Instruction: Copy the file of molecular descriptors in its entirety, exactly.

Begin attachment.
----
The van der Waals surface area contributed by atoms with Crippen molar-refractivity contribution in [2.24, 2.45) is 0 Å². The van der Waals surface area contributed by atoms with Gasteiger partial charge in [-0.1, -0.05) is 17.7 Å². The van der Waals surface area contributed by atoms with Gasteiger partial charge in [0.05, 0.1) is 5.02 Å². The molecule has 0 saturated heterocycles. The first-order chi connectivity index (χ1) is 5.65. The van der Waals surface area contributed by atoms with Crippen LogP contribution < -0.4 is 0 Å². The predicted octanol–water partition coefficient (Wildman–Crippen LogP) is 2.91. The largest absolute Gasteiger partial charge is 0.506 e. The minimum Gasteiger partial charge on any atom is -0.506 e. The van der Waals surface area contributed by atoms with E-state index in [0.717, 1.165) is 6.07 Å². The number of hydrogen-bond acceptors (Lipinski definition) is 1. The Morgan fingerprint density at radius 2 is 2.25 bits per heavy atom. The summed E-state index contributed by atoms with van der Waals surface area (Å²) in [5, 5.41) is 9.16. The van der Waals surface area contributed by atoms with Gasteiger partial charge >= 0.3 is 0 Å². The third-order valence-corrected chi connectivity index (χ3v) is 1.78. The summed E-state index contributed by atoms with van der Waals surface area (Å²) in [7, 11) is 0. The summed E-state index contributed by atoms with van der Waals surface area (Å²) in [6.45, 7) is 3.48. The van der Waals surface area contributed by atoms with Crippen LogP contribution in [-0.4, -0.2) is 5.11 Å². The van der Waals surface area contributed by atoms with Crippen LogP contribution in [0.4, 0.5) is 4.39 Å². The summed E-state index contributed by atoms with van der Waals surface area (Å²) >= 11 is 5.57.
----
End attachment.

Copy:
The van der Waals surface area contributed by atoms with Crippen molar-refractivity contribution in [2.24, 2.45) is 0 Å². The van der Waals surface area contributed by atoms with Gasteiger partial charge in [-0.1, -0.05) is 17.7 Å². The van der Waals surface area contributed by atoms with Gasteiger partial charge in [0.05, 0.1) is 5.02 Å². The molecule has 0 saturated heterocycles. The first-order chi connectivity index (χ1) is 5.65. The van der Waals surface area contributed by atoms with Crippen LogP contribution < -0.4 is 0 Å². The predicted octanol–water partition coefficient (Wildman–Crippen LogP) is 2.91. The largest absolute Gasteiger partial charge is 0.506 e. The minimum Gasteiger partial charge on any atom is -0.506 e. The van der Waals surface area contributed by atoms with E-state index in [0.717, 1.165) is 6.07 Å². The number of hydrogen-bond acceptors (Lipinski definition) is 1. The Morgan fingerprint density at radius 2 is 2.25 bits per heavy atom. The summed E-state index contributed by atoms with van der Waals surface area (Å²) in [5, 5.41) is 9.16. The van der Waals surface area contributed by atoms with Gasteiger partial charge >= 0.3 is 0 Å². The third-order valence-corrected chi connectivity index (χ3v) is 1.78. The summed E-state index contributed by atoms with van der Waals surface area (Å²) in [7, 11) is 0. The summed E-state index contributed by atoms with van der Waals surface area (Å²) in [6.45, 7) is 3.48. The van der Waals surface area contributed by atoms with Crippen LogP contribution in [-0.4, -0.2) is 5.11 Å². The van der Waals surface area contributed by atoms with Crippen LogP contribution in [0.4, 0.5) is 4.39 Å². The summed E-state index contributed by atoms with van der Waals surface area (Å²) >= 11 is 5.57.